|I don't mind if you use this image elsewhere!|
Spent most of the day today getting some php scripts to work on my personal site. While wrestling with the fact that browsers are ****ing anal, I had to do a lot of scrambling to figure out what was going wrong on the server that had worked fine on my local development server.
And of course the answers were all out there. Not on some big PHP or SVG site, but on forums where other programmers were nice enough to help others deal with the same problem. That reminded me of something I wrote a long time ago about copyright law and how it goes against the human nature of those in the teaching profession. It's even in their vernacular, as they say "well, if you don't mind, I'm going to steal these plans from you and use them with my class."
That drives me nuts. What kind of atmosphere are we in when teachers feel that way about lesson plans that they use in their classrooms? Teachers are constantly altering lesson plans to adapt them for different students. They are also constantly creating their own tests, activities, and examples to use with their students. Too bad the slimeball lawyers have made everyone gun shy about doing what is natural to us: sharing with others. Enough already. Amen. Break.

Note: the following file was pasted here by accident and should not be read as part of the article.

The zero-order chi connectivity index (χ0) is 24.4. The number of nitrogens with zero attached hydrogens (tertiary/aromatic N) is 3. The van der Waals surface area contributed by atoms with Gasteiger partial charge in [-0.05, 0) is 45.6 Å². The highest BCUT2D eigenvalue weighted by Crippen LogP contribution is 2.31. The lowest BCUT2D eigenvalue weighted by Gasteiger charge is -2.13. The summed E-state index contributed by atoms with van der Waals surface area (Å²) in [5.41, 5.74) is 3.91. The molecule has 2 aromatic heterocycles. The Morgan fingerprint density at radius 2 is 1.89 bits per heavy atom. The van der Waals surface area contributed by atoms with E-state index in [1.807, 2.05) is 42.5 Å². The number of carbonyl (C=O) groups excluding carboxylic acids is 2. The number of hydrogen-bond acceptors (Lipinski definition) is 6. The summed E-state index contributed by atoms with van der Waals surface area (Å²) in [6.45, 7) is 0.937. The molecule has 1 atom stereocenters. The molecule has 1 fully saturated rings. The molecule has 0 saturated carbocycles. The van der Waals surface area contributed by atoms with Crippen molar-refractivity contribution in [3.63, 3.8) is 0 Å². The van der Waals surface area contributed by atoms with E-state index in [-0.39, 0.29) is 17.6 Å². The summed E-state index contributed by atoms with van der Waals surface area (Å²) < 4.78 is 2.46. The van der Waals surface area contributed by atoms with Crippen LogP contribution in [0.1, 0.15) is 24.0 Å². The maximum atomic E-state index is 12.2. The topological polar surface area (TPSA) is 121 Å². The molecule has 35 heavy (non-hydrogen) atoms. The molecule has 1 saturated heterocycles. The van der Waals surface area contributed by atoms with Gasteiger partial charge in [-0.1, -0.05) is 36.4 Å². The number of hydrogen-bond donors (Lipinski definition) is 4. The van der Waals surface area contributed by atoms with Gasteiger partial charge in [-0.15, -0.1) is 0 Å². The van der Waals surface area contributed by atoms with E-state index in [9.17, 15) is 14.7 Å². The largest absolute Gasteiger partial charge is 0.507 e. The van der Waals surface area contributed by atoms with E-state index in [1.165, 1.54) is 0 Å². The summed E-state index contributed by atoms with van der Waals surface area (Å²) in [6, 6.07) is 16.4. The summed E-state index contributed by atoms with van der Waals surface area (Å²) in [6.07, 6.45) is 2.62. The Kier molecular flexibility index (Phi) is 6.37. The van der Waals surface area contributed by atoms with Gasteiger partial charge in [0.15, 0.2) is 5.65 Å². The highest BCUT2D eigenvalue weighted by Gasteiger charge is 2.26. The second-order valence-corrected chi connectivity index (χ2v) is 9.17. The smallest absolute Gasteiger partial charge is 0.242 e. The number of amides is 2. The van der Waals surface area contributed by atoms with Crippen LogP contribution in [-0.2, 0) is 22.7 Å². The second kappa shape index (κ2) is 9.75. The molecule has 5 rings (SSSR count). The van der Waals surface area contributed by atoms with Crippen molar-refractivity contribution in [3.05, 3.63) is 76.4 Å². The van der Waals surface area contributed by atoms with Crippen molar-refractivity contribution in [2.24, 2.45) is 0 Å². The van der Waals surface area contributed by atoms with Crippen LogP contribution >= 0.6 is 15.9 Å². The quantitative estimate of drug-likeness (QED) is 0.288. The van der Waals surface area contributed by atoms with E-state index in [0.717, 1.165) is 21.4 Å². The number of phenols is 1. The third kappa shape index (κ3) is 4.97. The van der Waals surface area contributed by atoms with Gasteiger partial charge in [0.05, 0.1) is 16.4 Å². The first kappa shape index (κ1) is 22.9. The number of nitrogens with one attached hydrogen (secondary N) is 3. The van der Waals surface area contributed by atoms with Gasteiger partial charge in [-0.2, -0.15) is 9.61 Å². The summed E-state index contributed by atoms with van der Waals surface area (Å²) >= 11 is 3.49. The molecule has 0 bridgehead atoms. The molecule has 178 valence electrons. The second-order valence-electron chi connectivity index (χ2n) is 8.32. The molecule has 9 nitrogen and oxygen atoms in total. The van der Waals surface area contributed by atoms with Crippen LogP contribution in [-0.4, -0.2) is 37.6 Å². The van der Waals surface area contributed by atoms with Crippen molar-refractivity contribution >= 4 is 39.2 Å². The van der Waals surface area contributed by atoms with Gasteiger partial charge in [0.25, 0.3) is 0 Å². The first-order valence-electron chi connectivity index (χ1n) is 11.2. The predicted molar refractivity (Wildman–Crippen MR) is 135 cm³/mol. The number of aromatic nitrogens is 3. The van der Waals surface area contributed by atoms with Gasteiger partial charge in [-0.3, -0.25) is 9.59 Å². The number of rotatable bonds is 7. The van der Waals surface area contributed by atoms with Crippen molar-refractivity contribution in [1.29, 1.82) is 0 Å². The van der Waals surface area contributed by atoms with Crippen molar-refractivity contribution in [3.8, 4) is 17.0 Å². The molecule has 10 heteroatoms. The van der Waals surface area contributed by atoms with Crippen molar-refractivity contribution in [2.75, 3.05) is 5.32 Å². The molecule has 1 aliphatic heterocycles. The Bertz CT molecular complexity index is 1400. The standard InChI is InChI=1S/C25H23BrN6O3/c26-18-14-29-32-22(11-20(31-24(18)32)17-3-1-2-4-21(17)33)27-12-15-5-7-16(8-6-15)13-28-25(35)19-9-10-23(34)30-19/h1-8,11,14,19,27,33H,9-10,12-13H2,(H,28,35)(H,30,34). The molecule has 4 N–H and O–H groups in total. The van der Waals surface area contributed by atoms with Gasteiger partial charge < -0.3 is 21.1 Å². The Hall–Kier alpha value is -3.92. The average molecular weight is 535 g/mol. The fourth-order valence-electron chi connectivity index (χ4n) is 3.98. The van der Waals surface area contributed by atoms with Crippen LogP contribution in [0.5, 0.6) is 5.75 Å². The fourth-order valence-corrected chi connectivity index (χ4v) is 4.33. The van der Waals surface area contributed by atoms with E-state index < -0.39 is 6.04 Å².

Of course there are excellent publishers out there that have entered the new millenium, and we need to support them as much as possible. Also, one of my oldest complaints was about Key Curriculum posting teacher creations in Geometer's Sketchpad on their site and then keeping all copy rights to them. Well, it appears that has changed and they now have a Sketch Exchange site where teachers can upload their sketches. The sketches themselves are Creative Commons licensed, and you can download them even in "lurker mode."
Of course, I still use Geogebra instead, as I find it easier to use. :-)